The plump shrimp, sautéed in a fragrant mix of garlic, scallions, and mushrooms, reminded me of my mother’s Cantonese cooking: firing up ginger, scallions, and garlic in a wok and searing seafood with its addictive aroma.
But I was not sitting in my mother’s kitchen but in Hominy Grill, a restaurant in Charleston, South Carolina, known for its shrimp and grits, a classic Lowcountry dish.
Hominy Grill’s version is a local favorite, made with white cheddar that melts gently into the fluffy kernels, topped with crispy bits of bacon.
Lowcountry cuisine, found mainly in the coastal regions of South Carolina and Georgia, culls influences from the cultures of its early dwellers: African, Spanish, French, English, Caribbean. The West African traditions of slaves who were brought to work on plantations here have had an indelible impact on the cuisine: from introducing staple ingredients like rice, okra, and benne seeds, to the abundant use of seafood.
There is no documented evidence that Cantonese culinary traditions made their way to the early American South. Why, then, did those shrimp and grits, served in a place so unlike my home in New York City—with palmetto trees lining the streets, church steeples studding the skyline, and strangers walking by and greeting you with pleasantries—evoke such a familiar taste?
Perhaps one of the great joys of traveling is discovering how different cultures interpret and experiment with nature’s bounty in similar ways. Is grits not a form of porridge, akin to Italy’s polenta or Chinese congee? And don’t many cultures embrace some variation of barbecue? (And there is plenty to be found in Charleston, from Rodney Scott BBQ’s legendary South Carolina-style pulled pork to Texas-style brisket, submitting to the knife like soft butter, at Lewis Barbecue.)
We are more alike than we are different.
In Charleston, I was surprised by how familiar ingredients led me down the path to fascinating history lessons. Carolina Gold is a variety of rice that was once planted throughout the South and was so named because it was such a lucrative commercial crop. Its origins trace back to West Africa and Southeast Asia.
At Husk, a restaurant founded by acclaimed chef Sean Brock that has played a pivotal role in reviving heirloom ingredients native to the South, Carolina Gold rice is celebrated in a dish called Charleston Ice Cream: rice grains folded into butter and shrimp bouillon made from Louisiana dried shrimp, like a velvety risotto laden with umami. The flares of oceanic savoriness reminded me of my mother’s stir-fried water spinach cooked with heady shrimp paste.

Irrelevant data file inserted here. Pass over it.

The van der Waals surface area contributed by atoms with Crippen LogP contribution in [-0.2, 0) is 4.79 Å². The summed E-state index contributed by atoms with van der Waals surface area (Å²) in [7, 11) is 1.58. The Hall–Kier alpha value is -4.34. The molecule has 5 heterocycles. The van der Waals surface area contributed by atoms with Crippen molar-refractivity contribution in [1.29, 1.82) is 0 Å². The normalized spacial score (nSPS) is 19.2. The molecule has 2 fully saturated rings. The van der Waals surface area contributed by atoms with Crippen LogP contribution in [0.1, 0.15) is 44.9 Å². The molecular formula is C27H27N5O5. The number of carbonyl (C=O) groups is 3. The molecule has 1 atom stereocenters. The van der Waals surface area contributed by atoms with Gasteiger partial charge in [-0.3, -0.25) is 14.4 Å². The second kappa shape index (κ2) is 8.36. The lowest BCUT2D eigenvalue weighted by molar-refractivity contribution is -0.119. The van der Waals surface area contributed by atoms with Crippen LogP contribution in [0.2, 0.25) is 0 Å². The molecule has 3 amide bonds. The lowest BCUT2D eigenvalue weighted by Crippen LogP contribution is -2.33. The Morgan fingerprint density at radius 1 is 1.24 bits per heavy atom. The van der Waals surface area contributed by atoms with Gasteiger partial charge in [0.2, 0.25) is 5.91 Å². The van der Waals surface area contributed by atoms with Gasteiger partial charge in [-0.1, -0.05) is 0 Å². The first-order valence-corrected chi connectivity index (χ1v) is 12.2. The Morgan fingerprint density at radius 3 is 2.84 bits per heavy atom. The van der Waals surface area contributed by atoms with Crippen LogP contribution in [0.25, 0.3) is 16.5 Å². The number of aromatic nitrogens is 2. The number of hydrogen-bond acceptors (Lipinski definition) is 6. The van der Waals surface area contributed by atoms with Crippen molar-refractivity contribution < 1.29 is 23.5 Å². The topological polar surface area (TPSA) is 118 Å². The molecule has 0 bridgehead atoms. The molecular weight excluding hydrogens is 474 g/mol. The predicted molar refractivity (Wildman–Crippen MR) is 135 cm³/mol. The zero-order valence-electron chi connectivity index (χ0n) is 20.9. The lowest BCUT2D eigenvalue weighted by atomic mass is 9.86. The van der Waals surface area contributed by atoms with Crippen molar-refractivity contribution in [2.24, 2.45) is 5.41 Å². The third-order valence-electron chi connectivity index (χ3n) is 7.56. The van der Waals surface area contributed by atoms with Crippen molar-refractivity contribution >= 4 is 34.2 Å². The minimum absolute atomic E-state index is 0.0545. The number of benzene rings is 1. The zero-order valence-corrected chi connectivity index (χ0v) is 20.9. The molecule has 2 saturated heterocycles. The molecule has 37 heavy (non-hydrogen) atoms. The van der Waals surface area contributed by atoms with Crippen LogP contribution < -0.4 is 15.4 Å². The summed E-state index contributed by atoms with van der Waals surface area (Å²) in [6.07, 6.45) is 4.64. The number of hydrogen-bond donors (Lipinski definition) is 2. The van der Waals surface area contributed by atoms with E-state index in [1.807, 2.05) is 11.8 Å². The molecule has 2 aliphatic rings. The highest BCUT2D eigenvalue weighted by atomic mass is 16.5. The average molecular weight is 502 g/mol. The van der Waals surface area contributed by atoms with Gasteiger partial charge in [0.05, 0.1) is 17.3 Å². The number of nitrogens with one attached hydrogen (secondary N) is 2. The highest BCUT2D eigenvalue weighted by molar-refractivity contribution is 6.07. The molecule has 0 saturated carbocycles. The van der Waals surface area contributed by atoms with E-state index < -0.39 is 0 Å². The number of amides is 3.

And at FIG, Carolina Gold plays a supporting role in a robust stew, French bouillabaisse-style, with white wine, fish stock, a variety of aromatic herbs, vegetables, and local seafood. The creamy, thick liquid drenches the rice, the way I eat a similarly rich Malaysian curry at one of my favorite restaurants in New York’s Chinatown.
But Southern hospitality, part and parcel of the dining culture here, is probably what makes the food especially memorable.
Martha Lou’s Kitchen, a local institution that has served soul food staples from a pastel pink shack on the side of a highway since 1983, is still run by the same family. On my visit, one of Martha Lou’s daughters sang the menu items cheerily upon seating me at the table. Fried chicken, fried whiting, giblet rice—made with chicken giblets, lima beans rendered to almost soup-like consistency, and bread pudding are among the fixings.
They are perfect, of course, because all that familiar warmth and delicious food has me feeling like the South could be my home too.
Where to Stay
Francis Marion Hotel, a historic hotel built in 1924, featuring panoramic views of Charleston’s harbor and elegant decor fit for a Southern belle.
Magnolia Plantation, a former plantation with stunning gardens, swamps teeming with wildlife, and historic houses provides a calming reprieve from downtown.
Charleston City Market, one of the country’s oldest public markets, is ideal for picking up some Southern specialties as souvenir gifts, from peach jams to red rice seasoning and benne seed biscuits.
Don’t forget to visit the beach while you’re here. Take a short car ride out to the nearby outer islands, and you’ll find sandy coves like Folly Beach, which almost resembles a surf town with its funky, laidback vibe.
Hop on a boat tour of the harbor to spot bottlenose dolphins popping out of the water and learn some Civil War history.
Aside from strolling iconic areas of downtown—shopping on King Street, admiring brilliantly colored houses in the French Quarter, and enjoying harbor views at Waterfront Park—stop by the well-preserved historic houses around town like the Aiken-Rhett House, where you’ll uncover what it was like living in Charleston in its earlier days.